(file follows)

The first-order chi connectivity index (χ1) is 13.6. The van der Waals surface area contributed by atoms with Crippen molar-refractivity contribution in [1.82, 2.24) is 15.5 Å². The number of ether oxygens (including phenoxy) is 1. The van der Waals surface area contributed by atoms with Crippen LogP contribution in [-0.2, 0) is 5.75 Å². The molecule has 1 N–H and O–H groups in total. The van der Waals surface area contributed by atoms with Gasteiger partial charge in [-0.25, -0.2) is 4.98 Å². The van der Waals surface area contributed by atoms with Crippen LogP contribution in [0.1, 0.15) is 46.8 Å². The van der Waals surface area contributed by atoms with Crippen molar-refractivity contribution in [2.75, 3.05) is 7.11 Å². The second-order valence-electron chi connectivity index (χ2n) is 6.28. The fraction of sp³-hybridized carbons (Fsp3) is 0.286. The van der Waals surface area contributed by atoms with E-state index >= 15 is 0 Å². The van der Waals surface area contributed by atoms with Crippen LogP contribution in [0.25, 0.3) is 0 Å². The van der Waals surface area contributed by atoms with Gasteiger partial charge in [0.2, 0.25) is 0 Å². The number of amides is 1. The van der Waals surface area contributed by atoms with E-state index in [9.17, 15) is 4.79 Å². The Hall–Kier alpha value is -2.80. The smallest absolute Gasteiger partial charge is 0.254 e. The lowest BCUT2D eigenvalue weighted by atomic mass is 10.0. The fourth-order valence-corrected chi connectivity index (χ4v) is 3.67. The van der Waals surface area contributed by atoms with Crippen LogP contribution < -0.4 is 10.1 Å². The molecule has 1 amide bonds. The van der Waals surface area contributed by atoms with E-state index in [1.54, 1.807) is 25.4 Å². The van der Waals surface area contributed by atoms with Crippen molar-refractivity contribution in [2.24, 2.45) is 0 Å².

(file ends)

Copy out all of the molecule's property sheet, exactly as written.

The first-order chi connectivity index (χ1) is 13.6. The van der Waals surface area contributed by atoms with Crippen molar-refractivity contribution in [1.82, 2.24) is 15.5 Å². The number of ether oxygens (including phenoxy) is 1. The van der Waals surface area contributed by atoms with Crippen LogP contribution in [-0.2, 0) is 5.75 Å². The molecule has 1 N–H and O–H groups in total. The van der Waals surface area contributed by atoms with Gasteiger partial charge in [-0.25, -0.2) is 4.98 Å². The van der Waals surface area contributed by atoms with Crippen LogP contribution in [0.1, 0.15) is 46.8 Å². The van der Waals surface area contributed by atoms with Crippen molar-refractivity contribution in [2.75, 3.05) is 7.11 Å². The second-order valence-electron chi connectivity index (χ2n) is 6.28. The fraction of sp³-hybridized carbons (Fsp3) is 0.286. The van der Waals surface area contributed by atoms with E-state index >= 15 is 0 Å². The van der Waals surface area contributed by atoms with Crippen LogP contribution in [0.25, 0.3) is 0 Å². The van der Waals surface area contributed by atoms with Gasteiger partial charge in [0.2, 0.25) is 0 Å². The number of amides is 1. The van der Waals surface area contributed by atoms with E-state index in [9.17, 15) is 4.79 Å². The Hall–Kier alpha value is -2.80. The smallest absolute Gasteiger partial charge is 0.254 e. The lowest BCUT2D eigenvalue weighted by atomic mass is 10.0. The fourth-order valence-corrected chi connectivity index (χ4v) is 3.67. The van der Waals surface area contributed by atoms with Crippen LogP contribution < -0.4 is 10.1 Å². The molecule has 1 amide bonds. The van der Waals surface area contributed by atoms with E-state index in [1.54, 1.807) is 25.4 Å². The van der Waals surface area contributed by atoms with Crippen molar-refractivity contribution in [2.24, 2.45) is 0 Å².